Yoga opening poses will help awaken your body as you open up your chest. This helps to stimulate your lungs, work the spine, as well as stand proud with shoulders opened.
Doing the introductory poses here will take about 15 minutes and is great for yoga beginners. Of course, if you want a fuller practice you may insert any other yoga poses – perhaps by beginning with some warm-up cat and cow poses, and ending off with a savasana resting pose.
START THE PRACTICE WITH BREATHING
Start your balance practice, again with a clear mind. Do this by using breathing exercises to align and stabilise your body with your mind.
Before your opening poses, take a deep breath first to clear out your lungs. Sit straight on your mat, cross-legged, with shoulders relaxed, and tailbone pointing downwards.
Proceed to breathe in and out, through your nose:
Inhale with 3 counts, hold for 2 counts, and exhale for 5 counts
Throughout the practice, you may want to hold each pose for 5 counts. If you have mastered Ujjayi breathing, you might want to try it. To activate the Ujjayi breath, also known as “ocean breathing”, you want to breathe through your nose only, whilst constricting the back of your throat, creating a misty breath that can fog up a mirror. This form of breathing helps to create warmth on the insides and relieve stress.
UPWARD FACING DOG POSE
This is a well known pose that is part of Vinyasa sequences. You might want to do a full flow in this sequence: downward facing dog, plank, chaturanga (low plank / yoga push up), upward facing dog, and back to downward facing dog.
This pose will open up your chest and shoulders, and at the same time, stretch the body and hips. Please avoid this pose if you’re expecting, experiencing any back pain, or have recently had any abdominal surgeries.
- Begin on your mat, lying down on your stomach with your legs straight
- Place your palms next to your shoulders to prepare yourself to push upwards
- Take a deep inhale, and as you exhale, lift your head, shoulders and chest upwards as you straighten your arms
- In upward facing dog, you would want your thighs to also lift off the ground – the weight of your body should be on your hands and toes
- To come out of the pose, you can lower your shoulders again, or proceed back to the downward facing dog/child's pose
You might want to do this flow a couple of times to open up the body.
The Cobra pose is very similar to an upward facing dog, and is used to relieve strains from the muscles in the back and neck. There is also a slight stretch on the abdomen to open up your body. Again, please avoid this pose if you’re expecting, experiencing any back pain, or have recently had any abdominal surgeries.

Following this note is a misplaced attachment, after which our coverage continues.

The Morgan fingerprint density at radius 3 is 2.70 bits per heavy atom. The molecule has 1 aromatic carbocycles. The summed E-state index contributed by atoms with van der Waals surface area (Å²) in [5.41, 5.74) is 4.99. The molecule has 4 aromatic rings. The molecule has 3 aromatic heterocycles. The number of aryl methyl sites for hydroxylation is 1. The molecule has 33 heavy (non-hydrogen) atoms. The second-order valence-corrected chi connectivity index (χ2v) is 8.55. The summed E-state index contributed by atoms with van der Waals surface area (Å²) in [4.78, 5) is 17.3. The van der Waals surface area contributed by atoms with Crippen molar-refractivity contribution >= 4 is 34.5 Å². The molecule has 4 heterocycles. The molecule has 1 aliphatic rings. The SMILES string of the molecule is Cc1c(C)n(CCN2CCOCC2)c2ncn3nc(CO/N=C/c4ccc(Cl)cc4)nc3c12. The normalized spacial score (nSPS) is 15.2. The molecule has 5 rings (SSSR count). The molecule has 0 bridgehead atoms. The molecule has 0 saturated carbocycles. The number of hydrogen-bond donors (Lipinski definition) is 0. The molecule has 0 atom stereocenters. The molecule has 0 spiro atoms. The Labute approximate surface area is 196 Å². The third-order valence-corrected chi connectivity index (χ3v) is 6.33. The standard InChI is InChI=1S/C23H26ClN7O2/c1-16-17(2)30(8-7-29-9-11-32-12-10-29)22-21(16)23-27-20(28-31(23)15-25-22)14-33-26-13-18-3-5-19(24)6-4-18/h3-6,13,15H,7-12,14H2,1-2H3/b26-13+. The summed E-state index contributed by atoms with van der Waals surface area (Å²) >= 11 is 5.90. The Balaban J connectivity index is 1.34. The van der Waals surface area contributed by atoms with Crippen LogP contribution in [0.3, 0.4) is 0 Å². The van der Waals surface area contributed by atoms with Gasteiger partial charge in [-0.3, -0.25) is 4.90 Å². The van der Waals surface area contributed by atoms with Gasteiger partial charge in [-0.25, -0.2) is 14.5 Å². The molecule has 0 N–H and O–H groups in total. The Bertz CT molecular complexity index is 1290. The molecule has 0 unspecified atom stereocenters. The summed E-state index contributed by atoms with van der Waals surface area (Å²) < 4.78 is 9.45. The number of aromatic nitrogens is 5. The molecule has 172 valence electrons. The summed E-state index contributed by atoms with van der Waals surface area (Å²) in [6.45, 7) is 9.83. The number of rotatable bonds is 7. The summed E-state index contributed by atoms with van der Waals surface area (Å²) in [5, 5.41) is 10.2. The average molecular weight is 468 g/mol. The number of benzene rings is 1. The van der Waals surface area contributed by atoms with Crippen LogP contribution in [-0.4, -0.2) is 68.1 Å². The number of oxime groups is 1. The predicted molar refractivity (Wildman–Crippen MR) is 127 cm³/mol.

- Start again, with your belly on the ground, and palms next to your body with elbows bent
- Slowly lift the chest by extending the hands, but with your thighs and shins still on the ground.
You might want to modify this pose by doing a baby cobra, by lifting your upper body upwards halfway (elbows still bent), like in the image.
A challenge would be to lift your palms off the ground with your upper body still hovering above the mat, to activate your core muscles.
If you’re someone who works on the computer all day, you might want to try this pose out. It helps to open up the ribs and reverse the effects of a slouched back. It helps you to sleep better too.
Be very careful with this pose, as we want to prevent injuries while dealing with backbends like this.
This pose can be guided with a yoga block or brick. Without it, you may still use your hands to prop yourself up.
Avoid this pose if you suffer from headaches, back pain, after eating, or if you are pregnant.
- Begin on your mat but this time on your back
- Bend your knees to help yourself get into the pose
- Option 1 (with a block/brick): Place the short edge of the block (second height, or shortest height for a start) on the mat that would coincide with the area just in between your shoulder area. Gently lower your back to rest on the block. Hold the position for 3 to 5 full breaths, before returning by carefully rolling yourself back upwards. For a deeper pose, you might want to lower your head backward.
- Option 2 (without a block/brick): You can use your hands to prop yourself up. As you inhale, lift your hip area slightly off the floor, and tuck your palms (facing downwards), below your buttock area, resting your weight on the back of your hands (and don’t lift them off your hands as you perform this pose). Squeeze your arms and elbows closer to the sides of your body and it will prop your top half up, arching backward. If you wish, you may also butterfly your legs.
To end off the session, remember to thank yourself for the time taken on the mat, and you may wish to have a resting pose like savasana (lying on your backs for a moment to reconnect with your breath).